Myth busted May 2011
Britney Spears had one; so did Kate Hudson, Victoria Beckham and Elizabeth Hurley—all glitterati moms who gave birth by Cesarean section. Media attention to high-profile surgical births in the last decade makes it seem as though a C-section is the choice de rigueur of the modern woman, not merely a medical necessity when birth complications arise. Is this a case of celebrity holding a mirror to society? Or are these trend-setters inspiring new mothers to turn away from “old-fashioned” childbirth? Whatever the reason, the C-section rate is climbing steadily and experts fear that by doing too many we are putting mothers in danger.
In Canada, women are having more C-sections than ever before. In 2008-09, more than one in four hospital deliveries were by C-section, a nearly 10% increase since 1995-96.[1, 2] Many countries are seeing the same trend. But is a high C-section rate a problem? After all, isn’t C-section a safe, lifesaving procedure?
While surgical birth can be a lifesaver when it is medically necessary, it is not 100% safe. Compared to vaginal delivery, C-sections pose greater risk of cardiac arrest, hysterectomy, infection, fever, pneumonia, blood-vessel clotting, and hemorrhaging[4, 5] as well as risks for the baby. They also cost more. In Canada, a first-time C-section costs approximately $2,265 CAD more than a vaginal delivery. Canada’s healthcare system could save close to $25 million if the rate of first-time C-sections, let alone repeat C-sections, could be reduced to the 15% recommended by the World Health Organization.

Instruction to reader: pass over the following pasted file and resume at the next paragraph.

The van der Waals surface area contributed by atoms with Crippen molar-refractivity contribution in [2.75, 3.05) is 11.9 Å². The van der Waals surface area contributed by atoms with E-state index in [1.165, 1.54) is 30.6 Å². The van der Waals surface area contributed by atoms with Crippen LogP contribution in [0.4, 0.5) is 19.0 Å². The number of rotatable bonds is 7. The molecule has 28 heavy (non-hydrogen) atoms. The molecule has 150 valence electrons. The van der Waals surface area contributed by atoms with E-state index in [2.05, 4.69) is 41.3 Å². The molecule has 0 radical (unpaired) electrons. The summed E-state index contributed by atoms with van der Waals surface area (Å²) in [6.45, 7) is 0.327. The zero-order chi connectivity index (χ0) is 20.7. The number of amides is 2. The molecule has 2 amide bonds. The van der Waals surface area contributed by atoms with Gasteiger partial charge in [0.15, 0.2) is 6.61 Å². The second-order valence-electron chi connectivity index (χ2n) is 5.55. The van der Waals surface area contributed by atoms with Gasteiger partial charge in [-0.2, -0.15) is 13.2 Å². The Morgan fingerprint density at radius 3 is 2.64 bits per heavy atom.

To C or not to C?
No one knows how many mothers in Canada choose C-sections (inconsistencies in the national data make it impossible to tell) but the number is probably very low. In British Columbia, where maternal choice is tracked, a recent study found that less than 2% of C-sections were done because the mothers requested them. A 2008 survey on Canadian maternity experiences reported a higher (though still low) number: just over 8% of mothers requested C-sections, and most of these women had already given birth by C-section. A similar survey of U.S. mothers found that less than 1% of first-time Cesareans were done at maternal request without a medical reason. Interestingly, most of the mothers who had a C-section indicated that it was their healthcare provider who made the decision.
A low rate of on-demand C-sections would not be a surprise given that most women say they don’t want them. A recent systematic review of women’s preferences found that, worldwide, only about 16% of women would choose to have a C-section. The number is even lower (10%) when you exclude women who have already had a C-section.
C-section begets c-section
Eight out of every 10 women who have had a C-section will have another one, and many of these procedures don’t need to happen. Doctors perform repeat C-sections to avoid tearing the scar left on the uterus from a previous C-section, a dangerous but uncommon outcome. The Society of Obstetricians and Gynaecologists of Canada recommends that women with a previous C-section try a vaginal birth; if a woman is unable to safely give birth in this way, the option to perform surgery remains. Canada’s high rate of repeat C-sections persists in spite of these guidelines, pointing to a dissonance between evidence and practice.